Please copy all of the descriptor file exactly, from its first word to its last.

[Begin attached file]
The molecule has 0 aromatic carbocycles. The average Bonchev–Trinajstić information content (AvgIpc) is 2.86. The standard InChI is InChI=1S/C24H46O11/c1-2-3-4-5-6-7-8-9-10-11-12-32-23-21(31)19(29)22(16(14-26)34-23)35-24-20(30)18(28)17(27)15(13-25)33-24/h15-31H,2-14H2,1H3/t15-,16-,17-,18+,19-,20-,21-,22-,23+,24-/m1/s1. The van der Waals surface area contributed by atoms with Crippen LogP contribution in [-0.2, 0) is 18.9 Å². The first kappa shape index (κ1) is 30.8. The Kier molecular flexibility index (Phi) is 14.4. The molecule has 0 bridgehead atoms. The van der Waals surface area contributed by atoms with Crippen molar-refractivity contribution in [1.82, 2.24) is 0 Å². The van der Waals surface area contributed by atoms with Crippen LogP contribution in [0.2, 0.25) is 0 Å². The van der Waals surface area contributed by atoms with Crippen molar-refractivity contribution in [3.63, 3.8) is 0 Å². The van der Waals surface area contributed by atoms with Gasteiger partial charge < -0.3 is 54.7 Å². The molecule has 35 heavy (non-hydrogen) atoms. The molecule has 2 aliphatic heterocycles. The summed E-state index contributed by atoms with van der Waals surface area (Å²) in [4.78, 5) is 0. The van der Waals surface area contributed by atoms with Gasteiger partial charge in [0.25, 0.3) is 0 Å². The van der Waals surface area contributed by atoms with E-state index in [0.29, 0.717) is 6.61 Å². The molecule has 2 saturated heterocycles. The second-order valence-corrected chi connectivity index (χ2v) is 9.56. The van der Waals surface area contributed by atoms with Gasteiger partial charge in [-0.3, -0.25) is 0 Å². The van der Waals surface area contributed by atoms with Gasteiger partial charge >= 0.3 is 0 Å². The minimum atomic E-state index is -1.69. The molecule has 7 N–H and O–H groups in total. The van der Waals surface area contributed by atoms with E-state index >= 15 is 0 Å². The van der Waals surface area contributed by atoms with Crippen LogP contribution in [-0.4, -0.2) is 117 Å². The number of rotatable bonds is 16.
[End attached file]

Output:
The molecule has 0 aromatic carbocycles. The average Bonchev–Trinajstić information content (AvgIpc) is 2.86. The standard InChI is InChI=1S/C24H46O11/c1-2-3-4-5-6-7-8-9-10-11-12-32-23-21(31)19(29)22(16(14-26)34-23)35-24-20(30)18(28)17(27)15(13-25)33-24/h15-31H,2-14H2,1H3/t15-,16-,17-,18+,19-,20-,21-,22-,23+,24-/m1/s1. The van der Waals surface area contributed by atoms with Crippen LogP contribution in [-0.2, 0) is 18.9 Å². The first kappa shape index (κ1) is 30.8. The Kier molecular flexibility index (Phi) is 14.4. The molecule has 0 bridgehead atoms. The van der Waals surface area contributed by atoms with Crippen molar-refractivity contribution in [1.82, 2.24) is 0 Å². The van der Waals surface area contributed by atoms with Crippen LogP contribution in [0.2, 0.25) is 0 Å². The van der Waals surface area contributed by atoms with Crippen molar-refractivity contribution in [3.63, 3.8) is 0 Å². The van der Waals surface area contributed by atoms with Gasteiger partial charge < -0.3 is 54.7 Å². The molecule has 35 heavy (non-hydrogen) atoms. The molecule has 2 aliphatic heterocycles. The summed E-state index contributed by atoms with van der Waals surface area (Å²) in [4.78, 5) is 0. The van der Waals surface area contributed by atoms with Gasteiger partial charge in [0.25, 0.3) is 0 Å². The van der Waals surface area contributed by atoms with E-state index in [0.29, 0.717) is 6.61 Å². The molecule has 2 saturated heterocycles. The second-order valence-corrected chi connectivity index (χ2v) is 9.56. The van der Waals surface area contributed by atoms with Gasteiger partial charge in [-0.3, -0.25) is 0 Å². The van der Waals surface area contributed by atoms with Gasteiger partial charge >= 0.3 is 0 Å². The minimum atomic E-state index is -1.69. The molecule has 7 N–H and O–H groups in total. The van der Waals surface area contributed by atoms with E-state index >= 15 is 0 Å². The van der Waals surface area contributed by atoms with Crippen LogP contribution in [-0.4, -0.2) is 117 Å². The number of rotatable bonds is 16.